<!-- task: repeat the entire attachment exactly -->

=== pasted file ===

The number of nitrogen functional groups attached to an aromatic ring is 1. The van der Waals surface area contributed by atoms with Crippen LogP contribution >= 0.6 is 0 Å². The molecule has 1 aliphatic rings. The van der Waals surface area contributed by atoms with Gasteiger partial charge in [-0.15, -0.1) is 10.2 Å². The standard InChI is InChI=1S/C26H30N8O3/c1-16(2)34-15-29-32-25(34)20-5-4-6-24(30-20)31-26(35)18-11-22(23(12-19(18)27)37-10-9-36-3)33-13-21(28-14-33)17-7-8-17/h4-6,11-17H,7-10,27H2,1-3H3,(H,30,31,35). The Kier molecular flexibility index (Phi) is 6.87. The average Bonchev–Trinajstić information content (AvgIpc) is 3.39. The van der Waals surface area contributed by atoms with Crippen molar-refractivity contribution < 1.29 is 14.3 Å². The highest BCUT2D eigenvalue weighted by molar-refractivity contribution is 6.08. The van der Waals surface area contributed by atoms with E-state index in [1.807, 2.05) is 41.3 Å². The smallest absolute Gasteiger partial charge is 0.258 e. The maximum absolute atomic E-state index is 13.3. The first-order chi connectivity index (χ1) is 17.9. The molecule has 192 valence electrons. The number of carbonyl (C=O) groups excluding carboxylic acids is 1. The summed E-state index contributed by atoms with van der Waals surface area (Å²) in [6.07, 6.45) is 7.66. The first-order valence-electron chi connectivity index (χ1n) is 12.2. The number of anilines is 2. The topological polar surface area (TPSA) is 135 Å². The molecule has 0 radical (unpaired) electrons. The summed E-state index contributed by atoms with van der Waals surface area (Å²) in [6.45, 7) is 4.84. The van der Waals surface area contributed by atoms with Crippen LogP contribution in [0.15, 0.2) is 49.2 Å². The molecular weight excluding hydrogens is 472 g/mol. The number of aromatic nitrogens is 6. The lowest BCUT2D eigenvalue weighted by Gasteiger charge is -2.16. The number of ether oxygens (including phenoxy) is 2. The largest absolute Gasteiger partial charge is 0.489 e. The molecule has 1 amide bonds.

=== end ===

The number of nitrogen functional groups attached to an aromatic ring is 1. The van der Waals surface area contributed by atoms with Crippen LogP contribution >= 0.6 is 0 Å². The molecule has 1 aliphatic rings. The van der Waals surface area contributed by atoms with Gasteiger partial charge in [-0.15, -0.1) is 10.2 Å². The standard InChI is InChI=1S/C26H30N8O3/c1-16(2)34-15-29-32-25(34)20-5-4-6-24(30-20)31-26(35)18-11-22(23(12-19(18)27)37-10-9-36-3)33-13-21(28-14-33)17-7-8-17/h4-6,11-17H,7-10,27H2,1-3H3,(H,30,31,35). The Kier molecular flexibility index (Phi) is 6.87. The average Bonchev–Trinajstić information content (AvgIpc) is 3.39. The van der Waals surface area contributed by atoms with Crippen molar-refractivity contribution < 1.29 is 14.3 Å². The highest BCUT2D eigenvalue weighted by molar-refractivity contribution is 6.08. The van der Waals surface area contributed by atoms with E-state index in [1.807, 2.05) is 41.3 Å². The smallest absolute Gasteiger partial charge is 0.258 e. The maximum absolute atomic E-state index is 13.3. The first-order chi connectivity index (χ1) is 17.9. The molecule has 192 valence electrons. The number of carbonyl (C=O) groups excluding carboxylic acids is 1. The summed E-state index contributed by atoms with van der Waals surface area (Å²) in [6.07, 6.45) is 7.66. The first-order valence-electron chi connectivity index (χ1n) is 12.2. The number of anilines is 2. The topological polar surface area (TPSA) is 135 Å². The molecule has 0 radical (unpaired) electrons. The summed E-state index contributed by atoms with van der Waals surface area (Å²) in [6.45, 7) is 4.84. The van der Waals surface area contributed by atoms with Crippen LogP contribution in [0.15, 0.2) is 49.2 Å². The molecular weight excluding hydrogens is 472 g/mol. The number of aromatic nitrogens is 6. The lowest BCUT2D eigenvalue weighted by Gasteiger charge is -2.16. The number of ether oxygens (including phenoxy) is 2. The largest absolute Gasteiger partial charge is 0.489 e. The molecule has 1 amide bonds.